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The Safety Guru with Eric Michrowski: Episode 26 - From Fighter Pilot to Airline pilot: Lessons in Human Performance with Brandon Williams



Safety is a cornerstone of the airline and aviation industry. Our guest Brandon Williams, founder of LeadTac, adjunct professor, F-15 fighter and airline pilot, started his career in the U.S. Air Force. Brandon highlights the importance of considering human factors and mitigating human error using a systems based approach. Listen to learn how to implement Human Factors Leadership and peer accountability to reduce human errors and improve safety performance.

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The Safety Guru Ep 26 – From Fighter Pilot to Airline Pilot Lessons in Human Performance with Brandon Williams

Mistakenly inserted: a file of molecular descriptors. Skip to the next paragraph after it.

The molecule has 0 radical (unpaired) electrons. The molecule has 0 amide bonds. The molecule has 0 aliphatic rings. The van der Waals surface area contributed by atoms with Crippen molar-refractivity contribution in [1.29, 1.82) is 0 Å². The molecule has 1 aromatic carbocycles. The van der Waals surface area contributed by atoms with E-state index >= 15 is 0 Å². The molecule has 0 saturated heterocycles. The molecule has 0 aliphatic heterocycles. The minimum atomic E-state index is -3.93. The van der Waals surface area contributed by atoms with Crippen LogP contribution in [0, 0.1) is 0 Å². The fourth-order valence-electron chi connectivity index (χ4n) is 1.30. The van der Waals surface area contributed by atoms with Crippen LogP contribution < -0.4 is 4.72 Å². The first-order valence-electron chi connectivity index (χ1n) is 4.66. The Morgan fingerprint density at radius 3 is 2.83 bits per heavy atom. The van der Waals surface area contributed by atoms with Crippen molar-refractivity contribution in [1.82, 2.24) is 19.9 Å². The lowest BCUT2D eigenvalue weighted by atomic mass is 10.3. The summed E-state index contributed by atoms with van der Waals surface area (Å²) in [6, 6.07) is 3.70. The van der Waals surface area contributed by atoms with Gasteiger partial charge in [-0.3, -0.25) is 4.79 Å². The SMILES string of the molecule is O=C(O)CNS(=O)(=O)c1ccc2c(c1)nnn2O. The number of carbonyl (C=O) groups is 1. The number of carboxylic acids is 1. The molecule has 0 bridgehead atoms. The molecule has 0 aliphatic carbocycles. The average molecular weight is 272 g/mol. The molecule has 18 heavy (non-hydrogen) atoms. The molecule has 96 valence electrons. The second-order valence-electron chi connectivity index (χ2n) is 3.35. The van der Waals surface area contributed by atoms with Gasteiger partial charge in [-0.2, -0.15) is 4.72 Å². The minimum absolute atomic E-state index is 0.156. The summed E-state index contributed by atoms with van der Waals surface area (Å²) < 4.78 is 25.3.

Real leaders leave a legacy. They capture the hearts and minds of their teams. Their origin story puts the safety and well-being of their people first, great companies ubiquitously have safe yet productive operations. But those companies’ safety is an investment, not a cost for the C-suite. It’s a real topic of daily focus. This is the safety guru with your host, Eric Michrowski, a globally recognized ops and safety guru, public speaker and author. Are you ready to leave a safety legacy? your legacy success story begins now.

Hi, and welcome to the safety guru. today. I’m very excited to have with me, Brandon Williams. Brandon is a results-oriented leader, a business speaker. And the reason we’re bringing him on the show today is he’s got some amazing experience. Back in the day he was in the US Air Force, f 15. fighter pilot has deep expertise in human factors, in fact, worked in the Air Force around safety is also a joint Professor on the topic of human factors, as well as a few others that are related to safety. So, Brandon, welcome to the show. Really happy to have you with me today.